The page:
January 17, 2006
Dan Parsons
Staff Writer

Everyone has heard a song that reaches a certain place inside them and helps them make sense of the world, endearing them to the singer and all who hear that song. Brenda Linton writes music for that purpose.

"There are a lot of secrets that people hold, both good and bad," Linton said in an interview at the Daily News Jan. 12. "If you can reach that part of a person by writing about your own secrets, then the listener will be able to identify with the artist and the song."

Now based in Burnsville, near Asheville, Linton grew up in Washington. She has been gone for many years but says that though the city has changed, it is as beautiful as ever. At eight years old, Linton began taking piano lessons from the organist of First Baptist Church in Washington, known to her as Miss Gladys. In the spring time she participated in musicals and took singing lessons. At 14, she began playing guitar and soon started a band with two friends called the New Horizon Singers.

"Music is the centerpiece of my life. It has given me so much joy because I can play piano by myself at my house or I can play with others in the moment. Touching people with music is my life's work."

Joan Baez and Paul McCartney are influences she credits to the creation of her own "blend of folk, blues and rock." "I also have a lot of jazz and gospel influences from singing at church," Linton said. "I like the straightforwardness of folk music. I listened to the jazz standards while I was growing up and then came the Beatles. I also love Perry Como. I've always thought be was better than Sinatra."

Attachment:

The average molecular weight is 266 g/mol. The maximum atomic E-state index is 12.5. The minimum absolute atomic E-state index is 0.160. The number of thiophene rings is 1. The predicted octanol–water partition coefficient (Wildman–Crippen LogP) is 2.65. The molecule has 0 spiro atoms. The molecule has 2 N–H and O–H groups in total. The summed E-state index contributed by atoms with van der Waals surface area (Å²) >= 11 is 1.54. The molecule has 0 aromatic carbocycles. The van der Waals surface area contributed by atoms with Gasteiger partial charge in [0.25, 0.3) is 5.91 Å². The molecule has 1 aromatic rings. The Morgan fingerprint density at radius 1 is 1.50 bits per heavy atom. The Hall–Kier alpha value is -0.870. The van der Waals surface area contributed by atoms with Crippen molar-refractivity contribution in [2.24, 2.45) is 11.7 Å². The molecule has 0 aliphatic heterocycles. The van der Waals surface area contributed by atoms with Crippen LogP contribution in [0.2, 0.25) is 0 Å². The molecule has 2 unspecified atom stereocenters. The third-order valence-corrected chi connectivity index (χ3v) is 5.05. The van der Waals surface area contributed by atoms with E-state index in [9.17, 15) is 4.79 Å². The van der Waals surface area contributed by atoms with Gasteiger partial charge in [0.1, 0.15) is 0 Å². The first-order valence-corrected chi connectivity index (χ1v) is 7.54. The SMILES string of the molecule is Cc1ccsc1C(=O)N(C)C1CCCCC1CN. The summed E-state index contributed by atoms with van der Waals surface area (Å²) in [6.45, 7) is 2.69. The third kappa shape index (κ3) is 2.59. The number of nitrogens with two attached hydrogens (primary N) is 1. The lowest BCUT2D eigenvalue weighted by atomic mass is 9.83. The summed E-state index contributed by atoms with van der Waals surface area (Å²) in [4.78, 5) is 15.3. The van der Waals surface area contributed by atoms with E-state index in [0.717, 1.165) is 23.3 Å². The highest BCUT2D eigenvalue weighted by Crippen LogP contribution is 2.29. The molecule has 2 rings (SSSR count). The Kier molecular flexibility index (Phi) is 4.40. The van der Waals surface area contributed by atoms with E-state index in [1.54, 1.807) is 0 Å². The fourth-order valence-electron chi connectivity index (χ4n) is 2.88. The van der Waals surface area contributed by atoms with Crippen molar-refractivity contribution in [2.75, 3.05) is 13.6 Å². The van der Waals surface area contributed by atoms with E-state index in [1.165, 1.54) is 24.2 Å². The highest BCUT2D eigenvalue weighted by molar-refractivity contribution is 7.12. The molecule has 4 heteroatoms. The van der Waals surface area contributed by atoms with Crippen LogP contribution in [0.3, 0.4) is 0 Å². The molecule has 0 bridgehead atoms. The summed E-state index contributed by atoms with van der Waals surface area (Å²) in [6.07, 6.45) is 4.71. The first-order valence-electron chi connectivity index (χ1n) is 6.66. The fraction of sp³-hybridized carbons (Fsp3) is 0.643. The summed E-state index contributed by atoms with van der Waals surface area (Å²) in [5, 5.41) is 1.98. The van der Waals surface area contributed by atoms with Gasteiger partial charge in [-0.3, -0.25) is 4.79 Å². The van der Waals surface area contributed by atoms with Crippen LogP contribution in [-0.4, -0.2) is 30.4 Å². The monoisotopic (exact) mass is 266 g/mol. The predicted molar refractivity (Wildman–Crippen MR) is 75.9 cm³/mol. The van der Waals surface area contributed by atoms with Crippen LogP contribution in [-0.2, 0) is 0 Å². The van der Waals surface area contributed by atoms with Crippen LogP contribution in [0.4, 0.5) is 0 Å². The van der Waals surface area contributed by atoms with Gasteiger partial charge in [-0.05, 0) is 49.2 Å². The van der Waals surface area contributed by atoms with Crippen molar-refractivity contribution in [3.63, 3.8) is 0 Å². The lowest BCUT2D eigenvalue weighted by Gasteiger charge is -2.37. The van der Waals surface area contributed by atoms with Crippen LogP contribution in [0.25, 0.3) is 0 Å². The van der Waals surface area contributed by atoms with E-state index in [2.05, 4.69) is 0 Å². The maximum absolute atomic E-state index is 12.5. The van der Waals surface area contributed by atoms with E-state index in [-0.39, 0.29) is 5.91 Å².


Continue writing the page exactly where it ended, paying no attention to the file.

Linton's first album, "The Secret", displays those rock, folk, and jazz influences. And many of the songs are written from her own life experience. "Warriors" and "Still in this World" are autobiographical of her and her mother's struggles with breast cancer.

"Music has gotten me through a lot of hard times in my life," Linton said. "It helped me deal with the death of my mother and to fight my own bout with cancer."

A definite element of Celtic style can be heard on a number of the tracks as well.
"Celtic music has been a big influence for maybe the last five years, but I don't really know where it started," Linton said. "I was fortunate enough to do a three-week tour in Ireland beginning in May. The Irish have a talent for telling stories that make ordinary events seem magical."

It was that story-telling tradition that inspired her to choose the title song of her album which, she said, is about an Irish friend's experience with a leprechaun when he was young. Linton does not limit her writing to music. She is also a poet, short-story writer and essayist. With two sons and a grandchild, writing is the direction in which she sees her life heading.

"The one challenge a person has as he or she ages is getting out in the world and doing new things and meeting new people," Linton said. "That is my main focus at this point. I want to get out and write about what I see and put that out there for others to read."

Linton's album can be purchased from her web site at www.brendalinton.com
or from www.cdbaby.com